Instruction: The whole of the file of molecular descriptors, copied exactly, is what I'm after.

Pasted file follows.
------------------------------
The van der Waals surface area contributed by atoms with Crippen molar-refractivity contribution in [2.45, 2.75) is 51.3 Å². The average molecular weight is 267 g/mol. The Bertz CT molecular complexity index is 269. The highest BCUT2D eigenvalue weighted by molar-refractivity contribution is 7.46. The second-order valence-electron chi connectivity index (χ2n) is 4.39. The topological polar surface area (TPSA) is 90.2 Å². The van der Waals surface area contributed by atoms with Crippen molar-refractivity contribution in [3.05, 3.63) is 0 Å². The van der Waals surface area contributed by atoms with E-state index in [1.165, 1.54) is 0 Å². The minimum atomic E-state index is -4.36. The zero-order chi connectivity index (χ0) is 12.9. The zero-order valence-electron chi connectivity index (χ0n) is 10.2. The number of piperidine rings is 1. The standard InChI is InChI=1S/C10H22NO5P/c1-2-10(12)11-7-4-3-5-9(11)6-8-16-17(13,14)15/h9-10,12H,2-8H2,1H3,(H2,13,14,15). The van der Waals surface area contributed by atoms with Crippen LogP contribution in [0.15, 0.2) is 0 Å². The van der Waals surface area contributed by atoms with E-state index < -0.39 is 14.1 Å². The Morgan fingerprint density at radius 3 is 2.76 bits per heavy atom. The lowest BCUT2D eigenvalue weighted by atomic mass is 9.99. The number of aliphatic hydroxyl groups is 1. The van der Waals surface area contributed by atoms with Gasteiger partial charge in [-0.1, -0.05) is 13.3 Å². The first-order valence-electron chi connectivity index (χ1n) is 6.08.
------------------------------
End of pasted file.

The van der Waals surface area contributed by atoms with Crippen molar-refractivity contribution in [2.45, 2.75) is 51.3 Å². The average molecular weight is 267 g/mol. The Bertz CT molecular complexity index is 269. The highest BCUT2D eigenvalue weighted by molar-refractivity contribution is 7.46. The second-order valence-electron chi connectivity index (χ2n) is 4.39. The topological polar surface area (TPSA) is 90.2 Å². The van der Waals surface area contributed by atoms with Crippen molar-refractivity contribution in [3.05, 3.63) is 0 Å². The van der Waals surface area contributed by atoms with E-state index in [1.165, 1.54) is 0 Å². The minimum atomic E-state index is -4.36. The zero-order chi connectivity index (χ0) is 12.9. The zero-order valence-electron chi connectivity index (χ0n) is 10.2. The number of piperidine rings is 1. The standard InChI is InChI=1S/C10H22NO5P/c1-2-10(12)11-7-4-3-5-9(11)6-8-16-17(13,14)15/h9-10,12H,2-8H2,1H3,(H2,13,14,15). The van der Waals surface area contributed by atoms with Crippen LogP contribution in [0.15, 0.2) is 0 Å². The van der Waals surface area contributed by atoms with E-state index < -0.39 is 14.1 Å². The Morgan fingerprint density at radius 3 is 2.76 bits per heavy atom. The lowest BCUT2D eigenvalue weighted by atomic mass is 9.99. The number of aliphatic hydroxyl groups is 1. The van der Waals surface area contributed by atoms with Gasteiger partial charge in [-0.1, -0.05) is 13.3 Å². The first-order valence-electron chi connectivity index (χ1n) is 6.08.